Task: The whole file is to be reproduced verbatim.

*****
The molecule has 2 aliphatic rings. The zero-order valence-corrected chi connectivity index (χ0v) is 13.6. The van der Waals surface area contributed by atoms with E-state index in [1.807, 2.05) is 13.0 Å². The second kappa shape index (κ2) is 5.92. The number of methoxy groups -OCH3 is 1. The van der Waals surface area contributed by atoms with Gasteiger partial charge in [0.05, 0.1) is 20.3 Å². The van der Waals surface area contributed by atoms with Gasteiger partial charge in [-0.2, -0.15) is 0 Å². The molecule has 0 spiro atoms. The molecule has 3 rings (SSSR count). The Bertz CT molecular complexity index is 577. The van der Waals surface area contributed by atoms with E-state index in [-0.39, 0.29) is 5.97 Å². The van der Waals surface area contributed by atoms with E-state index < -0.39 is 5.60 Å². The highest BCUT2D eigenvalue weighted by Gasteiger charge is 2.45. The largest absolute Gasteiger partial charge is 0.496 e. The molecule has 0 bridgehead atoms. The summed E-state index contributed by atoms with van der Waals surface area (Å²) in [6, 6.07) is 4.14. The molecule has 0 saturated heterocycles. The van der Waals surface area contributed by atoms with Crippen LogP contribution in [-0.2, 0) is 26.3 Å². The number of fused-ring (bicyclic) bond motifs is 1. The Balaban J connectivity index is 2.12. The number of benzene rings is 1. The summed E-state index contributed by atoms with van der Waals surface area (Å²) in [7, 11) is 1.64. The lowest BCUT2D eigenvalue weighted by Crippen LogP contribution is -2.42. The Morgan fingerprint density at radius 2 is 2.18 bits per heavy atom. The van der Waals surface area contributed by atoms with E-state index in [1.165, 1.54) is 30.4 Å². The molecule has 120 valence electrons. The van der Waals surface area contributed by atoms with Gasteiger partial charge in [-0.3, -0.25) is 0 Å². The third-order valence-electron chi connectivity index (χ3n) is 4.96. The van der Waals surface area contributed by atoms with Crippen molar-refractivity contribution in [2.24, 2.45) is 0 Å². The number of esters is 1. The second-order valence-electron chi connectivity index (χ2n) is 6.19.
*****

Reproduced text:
The molecule has 2 aliphatic rings. The zero-order valence-corrected chi connectivity index (χ0v) is 13.6. The van der Waals surface area contributed by atoms with E-state index in [1.807, 2.05) is 13.0 Å². The second kappa shape index (κ2) is 5.92. The number of methoxy groups -OCH3 is 1. The van der Waals surface area contributed by atoms with Gasteiger partial charge in [0.05, 0.1) is 20.3 Å². The van der Waals surface area contributed by atoms with Gasteiger partial charge in [-0.2, -0.15) is 0 Å². The molecule has 0 spiro atoms. The molecule has 3 rings (SSSR count). The Bertz CT molecular complexity index is 577. The van der Waals surface area contributed by atoms with E-state index in [-0.39, 0.29) is 5.97 Å². The van der Waals surface area contributed by atoms with E-state index < -0.39 is 5.60 Å². The highest BCUT2D eigenvalue weighted by Gasteiger charge is 2.45. The largest absolute Gasteiger partial charge is 0.496 e. The molecule has 0 bridgehead atoms. The summed E-state index contributed by atoms with van der Waals surface area (Å²) in [6, 6.07) is 4.14. The molecule has 0 saturated heterocycles. The van der Waals surface area contributed by atoms with Crippen LogP contribution in [-0.2, 0) is 26.3 Å². The number of fused-ring (bicyclic) bond motifs is 1. The Balaban J connectivity index is 2.12. The number of benzene rings is 1. The summed E-state index contributed by atoms with van der Waals surface area (Å²) in [7, 11) is 1.64. The lowest BCUT2D eigenvalue weighted by Crippen LogP contribution is -2.42. The Morgan fingerprint density at radius 2 is 2.18 bits per heavy atom. The van der Waals surface area contributed by atoms with E-state index in [1.165, 1.54) is 30.4 Å². The molecule has 120 valence electrons. The van der Waals surface area contributed by atoms with Gasteiger partial charge in [-0.3, -0.25) is 0 Å². The third-order valence-electron chi connectivity index (χ3n) is 4.96. The van der Waals surface area contributed by atoms with Crippen molar-refractivity contribution in [2.24, 2.45) is 0 Å². The number of esters is 1. The second-order valence-electron chi connectivity index (χ2n) is 6.19.